“Very often, healing is achieved through the act of expressing pain.” -Rokelle Lerner
Last weekend my best friend dragged me to a wedding. I say that she dragged me because when she first told me that she was coming into town, she wanted to know if I was available to go out for some free food and drinks. Thinking that the free food and drinks plus spending time with my BFF was an offer I could not refuse, I said yes. A few hours after she asked me if I wanted to go out, I get a text from her saying,
And oh by the way, did I mention that we are going to a wedding?
I chuckled. Leave it to my BFF to leave out this important info. Now, I was actually going to have to do my hair and find something nice to wear. No problem. Besides, I hardly ever get to spend time with my best friend. I also like getting myself all prettied up. But there was one thing I could not deny:
I am not a big fan of weddings.
I usually get very sad at weddings. Now if I am working/playing the flute at a wedding, I am okay because I’m focused on my performance and doing a good job. But being a part of the celebration is tough. Why in the world would I experience sad feelings at such a joyous occasion such as a wedding? I will be vulnerable and tell you the reason why. Despite the internal work I have done and the satisfaction I have with being with myself, I still have an ache in my heart; an unfulfilled dream of finding a special guy to share my life with.
There are times that I put this pain on a shelf, only taking it down to talk about it with God, or my closest companions. But weddings have a tendency to force that pain off the shelf.
I went anyway. The wedding was lovely. The bride was beautiful, the couple very much in love. Dinner was delicious. Spending time with my BFF was a blast. I was okay.
Until the third glass of wine.
There is something about alcohol that either makes you way too happy, or sends you in the opposite direction. In my case, and on this evening, it sent me toward the unhappy direction. I could no longer hold in my sadness. I withdrew to a world inside of my head where I was the bride and my special guy stared lovingly into my eyes as we danced the night away. In the midst of all that wedding happiness and chatter, I felt so alone. So I disappeared to a bathroom stall and wept.
I felt so ashamed. Not only was I breaking one of the Ten Commandments by coveting, but I was crying in the midst of a celebration. There, in the bathroom stall, that critical inner voice began to speak:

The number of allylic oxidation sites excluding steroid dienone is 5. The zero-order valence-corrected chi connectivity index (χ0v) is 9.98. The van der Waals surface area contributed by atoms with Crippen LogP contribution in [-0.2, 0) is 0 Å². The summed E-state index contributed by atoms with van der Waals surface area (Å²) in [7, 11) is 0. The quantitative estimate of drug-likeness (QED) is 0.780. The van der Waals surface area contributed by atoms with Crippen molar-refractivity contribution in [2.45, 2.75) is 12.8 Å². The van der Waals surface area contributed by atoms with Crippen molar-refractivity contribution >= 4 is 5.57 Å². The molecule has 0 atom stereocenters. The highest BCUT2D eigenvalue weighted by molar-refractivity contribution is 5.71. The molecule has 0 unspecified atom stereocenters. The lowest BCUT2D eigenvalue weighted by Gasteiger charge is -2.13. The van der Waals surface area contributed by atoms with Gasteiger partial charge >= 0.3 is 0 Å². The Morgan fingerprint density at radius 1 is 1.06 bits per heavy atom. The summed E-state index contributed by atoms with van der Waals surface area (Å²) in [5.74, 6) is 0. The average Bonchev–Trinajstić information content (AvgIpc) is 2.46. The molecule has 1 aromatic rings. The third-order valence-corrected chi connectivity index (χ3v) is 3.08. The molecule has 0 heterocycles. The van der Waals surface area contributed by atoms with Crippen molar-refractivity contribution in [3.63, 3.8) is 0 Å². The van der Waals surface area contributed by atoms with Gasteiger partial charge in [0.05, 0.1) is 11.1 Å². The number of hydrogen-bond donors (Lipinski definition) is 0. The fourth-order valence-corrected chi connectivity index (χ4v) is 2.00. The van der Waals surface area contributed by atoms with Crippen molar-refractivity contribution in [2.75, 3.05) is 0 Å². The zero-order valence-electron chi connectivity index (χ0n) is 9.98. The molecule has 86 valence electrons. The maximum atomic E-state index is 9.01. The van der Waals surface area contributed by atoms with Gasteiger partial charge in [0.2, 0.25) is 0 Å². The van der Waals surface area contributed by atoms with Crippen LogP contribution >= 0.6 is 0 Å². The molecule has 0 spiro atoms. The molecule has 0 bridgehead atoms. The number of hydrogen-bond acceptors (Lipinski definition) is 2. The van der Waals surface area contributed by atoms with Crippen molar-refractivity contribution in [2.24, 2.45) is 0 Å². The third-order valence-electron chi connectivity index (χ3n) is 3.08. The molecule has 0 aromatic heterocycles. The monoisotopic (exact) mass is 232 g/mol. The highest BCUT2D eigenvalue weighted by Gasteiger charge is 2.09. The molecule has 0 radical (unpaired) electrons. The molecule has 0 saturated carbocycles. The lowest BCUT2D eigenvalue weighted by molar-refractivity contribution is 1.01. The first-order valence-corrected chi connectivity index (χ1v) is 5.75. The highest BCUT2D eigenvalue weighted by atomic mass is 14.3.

What the hell is wrong with you? You are so pathetic. This is ridiculous. This is a happy occasion and you have no reason to be sad. You are acting like a loser. You should have stayed home if you were going to be this way. You always have these emotional problems. This is why no one likes to hang out with you. This is why you are alone. Seriously, get over it.
After listening to my inner critic, I got myself together and emerged from the bathroom in a foul mood. I was completely disgusted with myself and what I was feeling. I isolated and sat in a corner. My best friend tried to get me to participate in more of the festivities and I refused. I wanted to leave as soon as possible.
Here is the question: Was my problem that I was just an emotional basket case because I was at a wedding? Or could it have been that my eventual foul mood and isolation resulted from me allowing my inner critic to bring me to shame?
Of course the wine had a lot to do with it. But for those of you who have been with me through this journey, you probably know the answer. I was so ashamed about the pain that was triggered at this wedding, that I did not and would not allow myself to just sit with the pain. It was trying not to feel the pain that caused my suffering. It was judging my pain that made it worse.
“It’s our attraction to being free of pain that causes suffering.” -Charlotte Kasl (from If the Buddha Dated)
I never stopped to think that maybe a single, 37 year old, never married woman may have a right to have sad feelings at a wedding. So what. I wasn’t breaking any laws and I didn’t make a scene; my feelings were my own. Perhaps if I had just let them be, the pain would have eventually passed, and the healing would have began.